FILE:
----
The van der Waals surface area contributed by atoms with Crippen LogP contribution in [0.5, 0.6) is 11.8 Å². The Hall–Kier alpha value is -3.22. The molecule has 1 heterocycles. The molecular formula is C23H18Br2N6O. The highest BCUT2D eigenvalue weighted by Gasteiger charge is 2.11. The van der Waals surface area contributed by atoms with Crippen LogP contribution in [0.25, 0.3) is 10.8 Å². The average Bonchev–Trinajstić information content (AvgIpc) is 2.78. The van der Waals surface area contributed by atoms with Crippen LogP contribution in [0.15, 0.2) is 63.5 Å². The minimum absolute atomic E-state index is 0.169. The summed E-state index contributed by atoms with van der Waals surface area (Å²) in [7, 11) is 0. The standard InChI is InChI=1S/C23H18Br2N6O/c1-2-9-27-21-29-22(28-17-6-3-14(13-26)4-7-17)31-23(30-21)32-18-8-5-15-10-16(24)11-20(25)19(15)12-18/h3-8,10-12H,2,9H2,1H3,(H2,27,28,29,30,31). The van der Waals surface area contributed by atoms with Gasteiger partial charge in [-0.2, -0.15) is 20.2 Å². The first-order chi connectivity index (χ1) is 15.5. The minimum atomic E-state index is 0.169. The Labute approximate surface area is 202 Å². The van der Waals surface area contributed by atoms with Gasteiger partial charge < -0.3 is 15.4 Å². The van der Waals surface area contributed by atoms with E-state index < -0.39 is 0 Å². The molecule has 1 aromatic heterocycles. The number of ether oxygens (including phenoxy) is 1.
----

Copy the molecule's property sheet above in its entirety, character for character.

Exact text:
The van der Waals surface area contributed by atoms with Crippen LogP contribution in [0.5, 0.6) is 11.8 Å². The Hall–Kier alpha value is -3.22. The molecule has 1 heterocycles. The molecular formula is C23H18Br2N6O. The highest BCUT2D eigenvalue weighted by Gasteiger charge is 2.11. The van der Waals surface area contributed by atoms with Crippen LogP contribution in [0.25, 0.3) is 10.8 Å². The average Bonchev–Trinajstić information content (AvgIpc) is 2.78. The van der Waals surface area contributed by atoms with Crippen LogP contribution in [0.15, 0.2) is 63.5 Å². The minimum absolute atomic E-state index is 0.169. The summed E-state index contributed by atoms with van der Waals surface area (Å²) in [7, 11) is 0. The standard InChI is InChI=1S/C23H18Br2N6O/c1-2-9-27-21-29-22(28-17-6-3-14(13-26)4-7-17)31-23(30-21)32-18-8-5-15-10-16(24)11-20(25)19(15)12-18/h3-8,10-12H,2,9H2,1H3,(H2,27,28,29,30,31). The van der Waals surface area contributed by atoms with Gasteiger partial charge in [-0.2, -0.15) is 20.2 Å². The first-order chi connectivity index (χ1) is 15.5. The minimum atomic E-state index is 0.169. The Labute approximate surface area is 202 Å². The van der Waals surface area contributed by atoms with Gasteiger partial charge < -0.3 is 15.4 Å². The van der Waals surface area contributed by atoms with E-state index < -0.39 is 0 Å². The molecule has 1 aromatic heterocycles. The number of ether oxygens (including phenoxy) is 1.